- Inform the Other Parties About the Petition. The petitioner has a legal obligation to notify the current guardian, the minor (if 14 years or older), and any other party that was given notice of the original petition to appoint a guardian. The petitioner (the parent wishing to regain parental rights) must send a Notice of Motion along with the Petition to Discharge Guardianship of a Minor.
- Attend the Minor Guardianship Court Hearing. It is at this hearing that the petitioning parent(s) will make the case of having guardianship of the child terminated and their parental rights reinstated. In order to convince the judge that they are fit to have their parental rights reinstated the petitioner should show:
- They can provide a stable, nurturing home for the child.
- They have a source of income to support themselves and the child.
- They are “fit to resume care for the child.” This usually requires the potential parent to show they have completed a court-ordered rehabilitation program, counseling, drug/alcohol abuse education, etc.
- They have attempted to or are currently making regular contact with the child.
- They have good relationships with the child’s other family members, school, church or community organizations; and
- If the current guardian is contesting the termination the petitioning parent should also bring any evidence that suggests the child’s current home situation is not in the child’s best interest or that the guardian is unfit.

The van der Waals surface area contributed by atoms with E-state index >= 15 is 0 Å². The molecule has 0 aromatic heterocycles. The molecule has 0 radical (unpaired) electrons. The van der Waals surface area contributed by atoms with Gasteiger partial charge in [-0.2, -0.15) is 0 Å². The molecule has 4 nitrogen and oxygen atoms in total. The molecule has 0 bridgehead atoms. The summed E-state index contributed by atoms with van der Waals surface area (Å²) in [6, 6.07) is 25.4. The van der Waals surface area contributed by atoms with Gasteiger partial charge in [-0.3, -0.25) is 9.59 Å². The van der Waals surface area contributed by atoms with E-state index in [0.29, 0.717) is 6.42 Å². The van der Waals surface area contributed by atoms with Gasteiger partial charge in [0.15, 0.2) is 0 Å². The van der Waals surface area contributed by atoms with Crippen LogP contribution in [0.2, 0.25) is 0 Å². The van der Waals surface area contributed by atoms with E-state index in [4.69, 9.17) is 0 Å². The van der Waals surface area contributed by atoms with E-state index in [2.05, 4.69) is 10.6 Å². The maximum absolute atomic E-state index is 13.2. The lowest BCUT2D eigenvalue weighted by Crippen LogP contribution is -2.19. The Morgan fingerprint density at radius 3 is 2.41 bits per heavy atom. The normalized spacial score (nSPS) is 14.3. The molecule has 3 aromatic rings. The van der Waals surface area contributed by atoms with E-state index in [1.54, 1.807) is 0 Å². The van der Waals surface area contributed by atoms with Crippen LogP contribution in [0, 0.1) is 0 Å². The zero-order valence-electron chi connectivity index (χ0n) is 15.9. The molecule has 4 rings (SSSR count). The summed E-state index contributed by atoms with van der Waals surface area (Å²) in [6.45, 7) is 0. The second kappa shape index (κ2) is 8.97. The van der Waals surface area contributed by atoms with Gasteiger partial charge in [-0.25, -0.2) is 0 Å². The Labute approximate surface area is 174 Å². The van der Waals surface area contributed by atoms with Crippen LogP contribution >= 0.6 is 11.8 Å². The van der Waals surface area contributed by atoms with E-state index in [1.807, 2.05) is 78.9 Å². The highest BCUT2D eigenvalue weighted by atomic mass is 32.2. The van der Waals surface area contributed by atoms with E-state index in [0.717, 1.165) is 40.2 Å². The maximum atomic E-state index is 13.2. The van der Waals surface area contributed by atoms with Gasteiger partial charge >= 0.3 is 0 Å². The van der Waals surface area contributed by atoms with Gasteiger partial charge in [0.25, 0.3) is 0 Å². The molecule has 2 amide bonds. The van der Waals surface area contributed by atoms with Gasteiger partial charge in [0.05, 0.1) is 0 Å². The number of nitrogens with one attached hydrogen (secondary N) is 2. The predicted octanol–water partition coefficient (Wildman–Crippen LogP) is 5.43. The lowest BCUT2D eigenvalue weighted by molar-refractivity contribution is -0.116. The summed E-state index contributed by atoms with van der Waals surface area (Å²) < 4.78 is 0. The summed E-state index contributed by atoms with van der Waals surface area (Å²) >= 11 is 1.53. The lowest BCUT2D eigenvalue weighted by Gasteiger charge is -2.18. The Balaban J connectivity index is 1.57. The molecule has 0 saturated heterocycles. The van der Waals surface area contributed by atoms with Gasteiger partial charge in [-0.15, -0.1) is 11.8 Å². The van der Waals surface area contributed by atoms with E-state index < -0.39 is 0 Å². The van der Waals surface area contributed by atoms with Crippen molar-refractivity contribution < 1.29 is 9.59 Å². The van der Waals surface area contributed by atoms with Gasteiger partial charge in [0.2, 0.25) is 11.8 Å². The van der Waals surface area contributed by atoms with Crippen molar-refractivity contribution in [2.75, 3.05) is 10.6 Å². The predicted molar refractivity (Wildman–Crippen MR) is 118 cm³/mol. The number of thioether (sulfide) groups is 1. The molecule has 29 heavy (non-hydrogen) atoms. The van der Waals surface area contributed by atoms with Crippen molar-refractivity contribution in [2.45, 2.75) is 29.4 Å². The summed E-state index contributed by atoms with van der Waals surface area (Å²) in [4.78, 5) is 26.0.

What if the Current Guardian Doesn’t Want to Relinquish Guardianship?
If the current guardian is contesting termination of guardianship and reinstatement of parental rights it will typically lead to a hearing in which both parties will be present and giving evidence to support their claim to be the best guardian for the child. Some of the details the court will look at to determine what is in the best interest of the child include:
- The current relationship the minor has with the parents, guardians, and other members of the family and the child’s current dwelling.
- The petitioning parent’s ability to provide a safe, nurturing and stable home for the child.
- The relative stability of the petitioning parents versus the current guardians.
- The amount of time the minor has spent with the current guardians versus the parents.
- The minor’s input regarding their feeling of safety, stability, and desire to stay in their current situation or live with his or her original parents; and
- How well the parent has tried to establish visitation with the child prior to the court hearing and the guardian’s willingness and ability to facilitate visitation.
Ultimately, the state of Iowa believes that a child spending more time with his or her parents, as long as that relationship is healthy, stable, and nurturing, is in the best interest of the child. However, decisions regarding the child’s well-being and best interest are not taken lightly and it is ultimately up to the judge presiding over the case to determine where the child would most likely thrive.